Social Security is structured from the point of view of the recipients as if it were an ordinary retirement plan: what you get out depends on what you put in. So it does not look like a redistributionist scheme. In practice it has turned out to be strongly redistributionist, but only because of its Ponzi game aspect, in which each generation takes more out than it put in. Well, the Ponzi game will soon be over, thanks to changing demographics, so that the typical recipient henceforth will get only about as much as he or she put in (and today's young may well get less than they put in).This being Krugman, he has at other times defended Social Security:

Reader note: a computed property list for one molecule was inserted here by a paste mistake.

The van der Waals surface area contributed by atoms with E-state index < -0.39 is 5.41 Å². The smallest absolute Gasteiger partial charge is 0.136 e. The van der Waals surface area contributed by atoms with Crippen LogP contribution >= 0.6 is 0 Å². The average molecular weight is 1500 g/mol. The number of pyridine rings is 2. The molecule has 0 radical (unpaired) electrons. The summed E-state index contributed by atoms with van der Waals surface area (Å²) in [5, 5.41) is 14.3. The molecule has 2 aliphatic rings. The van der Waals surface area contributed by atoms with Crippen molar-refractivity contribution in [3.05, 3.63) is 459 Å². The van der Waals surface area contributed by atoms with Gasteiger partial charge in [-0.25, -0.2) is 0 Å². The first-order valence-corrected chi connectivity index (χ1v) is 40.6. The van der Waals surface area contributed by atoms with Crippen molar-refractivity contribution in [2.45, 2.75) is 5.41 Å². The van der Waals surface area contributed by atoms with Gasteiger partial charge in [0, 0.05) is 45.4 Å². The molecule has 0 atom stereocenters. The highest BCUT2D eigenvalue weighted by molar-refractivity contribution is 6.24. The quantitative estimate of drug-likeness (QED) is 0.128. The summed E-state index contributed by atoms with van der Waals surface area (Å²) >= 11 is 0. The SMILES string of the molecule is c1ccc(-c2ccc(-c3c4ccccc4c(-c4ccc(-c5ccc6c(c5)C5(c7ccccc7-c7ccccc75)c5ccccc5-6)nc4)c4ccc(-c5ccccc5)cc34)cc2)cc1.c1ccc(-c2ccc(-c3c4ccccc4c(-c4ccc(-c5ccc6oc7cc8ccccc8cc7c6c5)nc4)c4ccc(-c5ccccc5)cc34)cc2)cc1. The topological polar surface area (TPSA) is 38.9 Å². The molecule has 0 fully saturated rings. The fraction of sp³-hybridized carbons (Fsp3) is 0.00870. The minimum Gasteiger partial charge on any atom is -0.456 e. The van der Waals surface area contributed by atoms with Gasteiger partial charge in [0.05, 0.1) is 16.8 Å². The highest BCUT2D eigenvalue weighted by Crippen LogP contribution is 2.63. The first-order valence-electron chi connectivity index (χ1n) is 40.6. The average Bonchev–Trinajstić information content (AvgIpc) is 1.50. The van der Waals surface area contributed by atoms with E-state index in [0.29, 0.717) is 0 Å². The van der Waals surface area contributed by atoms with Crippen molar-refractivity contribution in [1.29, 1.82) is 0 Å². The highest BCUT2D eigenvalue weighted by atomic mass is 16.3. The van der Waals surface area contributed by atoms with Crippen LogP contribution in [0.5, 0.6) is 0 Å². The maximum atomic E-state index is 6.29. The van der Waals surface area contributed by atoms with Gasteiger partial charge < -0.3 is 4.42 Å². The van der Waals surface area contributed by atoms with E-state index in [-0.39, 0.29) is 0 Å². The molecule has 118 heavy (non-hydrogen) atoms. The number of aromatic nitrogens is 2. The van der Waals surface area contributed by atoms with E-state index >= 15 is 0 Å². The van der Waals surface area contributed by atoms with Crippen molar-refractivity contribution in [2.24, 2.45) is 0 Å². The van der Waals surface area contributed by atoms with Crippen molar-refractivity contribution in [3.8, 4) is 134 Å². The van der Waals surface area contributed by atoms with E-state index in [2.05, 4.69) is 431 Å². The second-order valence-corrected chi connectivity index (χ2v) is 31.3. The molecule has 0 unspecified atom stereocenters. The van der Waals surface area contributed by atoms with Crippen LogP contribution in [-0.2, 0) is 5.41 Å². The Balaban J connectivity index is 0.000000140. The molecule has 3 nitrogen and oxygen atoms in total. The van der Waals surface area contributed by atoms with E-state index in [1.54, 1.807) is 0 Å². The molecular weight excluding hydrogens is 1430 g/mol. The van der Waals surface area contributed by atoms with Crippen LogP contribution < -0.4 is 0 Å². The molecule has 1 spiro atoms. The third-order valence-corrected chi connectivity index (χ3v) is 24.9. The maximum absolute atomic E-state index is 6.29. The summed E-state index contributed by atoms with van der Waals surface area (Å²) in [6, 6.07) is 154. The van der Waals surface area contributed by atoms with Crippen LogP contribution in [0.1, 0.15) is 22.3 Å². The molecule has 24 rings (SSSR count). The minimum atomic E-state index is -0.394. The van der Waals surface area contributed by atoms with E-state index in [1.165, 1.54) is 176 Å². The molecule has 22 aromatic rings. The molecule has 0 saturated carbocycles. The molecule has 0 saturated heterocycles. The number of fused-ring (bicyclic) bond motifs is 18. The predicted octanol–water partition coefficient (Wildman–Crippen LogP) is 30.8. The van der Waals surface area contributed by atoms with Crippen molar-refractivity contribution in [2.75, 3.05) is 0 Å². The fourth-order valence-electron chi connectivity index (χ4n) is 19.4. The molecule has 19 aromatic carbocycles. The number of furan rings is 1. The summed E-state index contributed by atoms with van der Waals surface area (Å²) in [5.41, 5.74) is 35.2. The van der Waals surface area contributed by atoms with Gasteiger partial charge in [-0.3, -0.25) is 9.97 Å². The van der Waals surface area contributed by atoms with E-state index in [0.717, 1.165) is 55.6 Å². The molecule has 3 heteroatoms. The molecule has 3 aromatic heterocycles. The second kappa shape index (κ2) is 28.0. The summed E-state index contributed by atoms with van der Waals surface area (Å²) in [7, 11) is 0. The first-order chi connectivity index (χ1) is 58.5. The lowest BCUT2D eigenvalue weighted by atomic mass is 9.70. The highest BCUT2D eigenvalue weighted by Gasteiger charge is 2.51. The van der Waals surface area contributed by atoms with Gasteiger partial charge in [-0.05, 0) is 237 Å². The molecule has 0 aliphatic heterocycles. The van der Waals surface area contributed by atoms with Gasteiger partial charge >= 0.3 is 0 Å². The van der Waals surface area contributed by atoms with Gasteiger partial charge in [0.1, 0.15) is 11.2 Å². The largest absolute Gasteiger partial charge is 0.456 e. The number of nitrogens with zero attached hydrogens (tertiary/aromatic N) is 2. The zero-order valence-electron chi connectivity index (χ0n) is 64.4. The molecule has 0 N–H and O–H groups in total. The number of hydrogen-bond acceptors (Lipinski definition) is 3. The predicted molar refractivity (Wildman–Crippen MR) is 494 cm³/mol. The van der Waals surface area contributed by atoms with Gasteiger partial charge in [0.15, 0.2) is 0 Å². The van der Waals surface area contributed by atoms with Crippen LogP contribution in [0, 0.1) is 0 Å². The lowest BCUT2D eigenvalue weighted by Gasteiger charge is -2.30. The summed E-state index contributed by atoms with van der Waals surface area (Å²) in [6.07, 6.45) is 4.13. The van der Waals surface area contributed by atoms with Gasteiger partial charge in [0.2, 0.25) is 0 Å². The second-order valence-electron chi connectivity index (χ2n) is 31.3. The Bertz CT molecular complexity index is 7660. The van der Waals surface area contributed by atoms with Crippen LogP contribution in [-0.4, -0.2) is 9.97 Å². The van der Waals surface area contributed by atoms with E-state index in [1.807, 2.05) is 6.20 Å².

So where do claims of crisis come from? To a large extent they rely on bad-faith accounting. In particular, they rely on an exercise in three-card monte in which the surpluses Social Security has been running for a quarter-century don’t count...having invented a crisis, what do Social Security’s attackers want to do? They don’t propose cutting benefits to current retirees; invariably the plan is, instead, to cut benefits many years in the future. So think about it this way: In order to avoid the possibility of future benefit cuts, we must cut future benefits. O.K.Forget a Murphy-Krugman debate, maybe we can just have Krugman debate himself.
What’s really going on here? Conservatives hate Social Security for ideological reasons: its success undermines their claim that government is always the problem, never the solution. But they receive crucial support from Washington insiders, for whom a declared willingness to cut Social Security has long served as a badge of fiscal seriousness, never mind the arithmetic.
And neither wing of the anti-Social-Security coalition seems to know or care about the hardship its favorite proposals would cause.